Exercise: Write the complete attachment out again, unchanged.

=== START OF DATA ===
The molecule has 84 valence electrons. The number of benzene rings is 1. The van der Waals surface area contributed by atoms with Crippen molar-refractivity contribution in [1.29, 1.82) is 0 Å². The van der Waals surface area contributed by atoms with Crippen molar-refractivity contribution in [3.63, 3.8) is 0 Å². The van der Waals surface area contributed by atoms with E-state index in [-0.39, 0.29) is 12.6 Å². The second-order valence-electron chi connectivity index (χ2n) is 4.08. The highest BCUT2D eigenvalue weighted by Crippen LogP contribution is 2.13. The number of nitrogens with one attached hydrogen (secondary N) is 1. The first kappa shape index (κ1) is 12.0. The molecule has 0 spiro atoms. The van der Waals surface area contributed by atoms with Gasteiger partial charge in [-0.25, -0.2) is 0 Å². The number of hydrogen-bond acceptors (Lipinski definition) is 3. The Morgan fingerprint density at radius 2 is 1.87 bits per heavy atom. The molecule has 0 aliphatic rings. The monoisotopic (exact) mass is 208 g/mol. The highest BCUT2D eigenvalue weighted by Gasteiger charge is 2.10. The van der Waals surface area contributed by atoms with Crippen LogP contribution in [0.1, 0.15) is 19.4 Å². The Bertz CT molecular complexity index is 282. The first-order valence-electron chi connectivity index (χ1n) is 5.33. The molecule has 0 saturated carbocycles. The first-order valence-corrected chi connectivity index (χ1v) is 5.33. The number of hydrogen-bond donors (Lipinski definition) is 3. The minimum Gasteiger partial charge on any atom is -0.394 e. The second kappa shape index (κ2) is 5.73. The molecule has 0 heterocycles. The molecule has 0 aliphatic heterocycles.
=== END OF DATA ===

The molecule has 84 valence electrons. The number of benzene rings is 1. The van der Waals surface area contributed by atoms with Crippen molar-refractivity contribution in [1.29, 1.82) is 0 Å². The van der Waals surface area contributed by atoms with Crippen molar-refractivity contribution in [3.63, 3.8) is 0 Å². The van der Waals surface area contributed by atoms with E-state index in [-0.39, 0.29) is 12.6 Å². The second-order valence-electron chi connectivity index (χ2n) is 4.08. The highest BCUT2D eigenvalue weighted by Crippen LogP contribution is 2.13. The number of nitrogens with one attached hydrogen (secondary N) is 1. The first kappa shape index (κ1) is 12.0. The molecule has 0 spiro atoms. The van der Waals surface area contributed by atoms with Gasteiger partial charge in [-0.25, -0.2) is 0 Å². The number of hydrogen-bond acceptors (Lipinski definition) is 3. The Morgan fingerprint density at radius 2 is 1.87 bits per heavy atom. The molecule has 0 aliphatic rings. The monoisotopic (exact) mass is 208 g/mol. The highest BCUT2D eigenvalue weighted by Gasteiger charge is 2.10. The van der Waals surface area contributed by atoms with Crippen LogP contribution in [0.1, 0.15) is 19.4 Å². The Bertz CT molecular complexity index is 282. The first-order valence-electron chi connectivity index (χ1n) is 5.33. The molecule has 0 saturated carbocycles. The first-order valence-corrected chi connectivity index (χ1v) is 5.33. The number of hydrogen-bond donors (Lipinski definition) is 3. The minimum Gasteiger partial charge on any atom is -0.394 e. The second kappa shape index (κ2) is 5.73. The molecule has 0 heterocycles. The molecule has 0 aliphatic heterocycles.